Institutions turning to ETFs for bond market liquidity

Sep 25th, 2018 | By | Category: Fixed Income

Diminished liquidity in global bond markets is fuelling demand for fixed income ETFs among institutional investors in Europe and the United States, according to the results of a survey by Greenwich Associates.

Institutions turn to ETFs for bond market liquidity

Andrew McCollum, Managing Director at Greenwich Associates.

The goal of the survey was to understand trends impacting the fixed income investment landscape and the evolution of fixed income ETFs.

The survey involved interviews with 87 institutions in the United States and Europe that currently utilize bond ETFs in their portfolios. Respondents included investment managers, insurers, institutional funds, and (in the United States) registered investment advisors (RIAs).

A large majority of respondents noted that they increasingly face challenges in trading, liquidity and security sourcing in traditional bond markets, prompting about 60% to consider bond ETFs as an alternative vehicle for fixed income exposure.

According to Greenwich, the current liquidity issues in bond markets are a function of increased bank capital requirements put in place post the financial crisis. Heightened capital reserves make it more expensive for banks to hold the large inventories of bonds needed to act as market makers. These increased expenses and other new rules have forced banks to slash their inventories and pull back from their prior role of broad fixed income market liquidity providers.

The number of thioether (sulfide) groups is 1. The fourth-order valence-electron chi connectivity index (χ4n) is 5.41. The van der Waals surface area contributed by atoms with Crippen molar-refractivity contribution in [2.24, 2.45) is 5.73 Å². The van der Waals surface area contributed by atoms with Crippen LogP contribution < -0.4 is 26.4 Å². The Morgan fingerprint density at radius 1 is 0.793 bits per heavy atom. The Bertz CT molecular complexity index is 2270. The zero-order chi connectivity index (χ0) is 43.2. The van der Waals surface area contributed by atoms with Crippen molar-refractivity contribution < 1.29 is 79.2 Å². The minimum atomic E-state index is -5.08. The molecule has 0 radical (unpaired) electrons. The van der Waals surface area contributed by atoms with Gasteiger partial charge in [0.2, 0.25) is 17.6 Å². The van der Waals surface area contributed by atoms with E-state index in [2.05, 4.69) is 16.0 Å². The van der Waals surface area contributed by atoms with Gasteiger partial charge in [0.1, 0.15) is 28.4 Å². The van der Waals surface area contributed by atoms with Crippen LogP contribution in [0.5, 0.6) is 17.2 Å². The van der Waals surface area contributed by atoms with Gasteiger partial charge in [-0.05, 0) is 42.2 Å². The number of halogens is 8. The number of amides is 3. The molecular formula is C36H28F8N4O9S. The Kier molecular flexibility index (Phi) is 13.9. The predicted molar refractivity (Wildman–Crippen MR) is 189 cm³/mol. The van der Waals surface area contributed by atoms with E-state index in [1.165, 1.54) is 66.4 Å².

Investors’ need for new sources of liquidity has helped drive the rapid expansion of bond ETFs within institutional portfolios. Sixty percent of institutions have increased their use of bond ETFs in the past three years, according to the survey, with allocations now averaging roughly 18% of total fixed income assets.

More than half of current users now hold at least four bond ETFs in their portfolios. Thirty percent of US survey participants have executed a single ETF bond trade of at least $50 million, including 14% of institutions that report completing a single trade of more than $100 million.

“A majority of institutions around the world now consider bond ETFs as an alternative vehicle for fixed income exposure and liquidity,” said Andrew McCollum, Managing Director, Greenwich Associates.

Institutions that have stepped up their use of the funds emphasise the utility and versatility of bond ETFs as a portfolio tool, employing them to obtain narrow and broad exposures in both high-level strategic functions and targeted, tactical applications.

Looking ahead, one-third of institutional investors plan to increase bond ETF allocations over the next 12 months, with European institutions planning to boost ETF allocations an average of 19% and US institutions targeting increases of almost 30%.

“Based on those results and investors’ continued concerns about bond market liquidity, Greenwich Associates expects steady and perhaps even accelerating growth in bond ETF usage and investment among US and European institutions for the next three to five years,” added McCollum.

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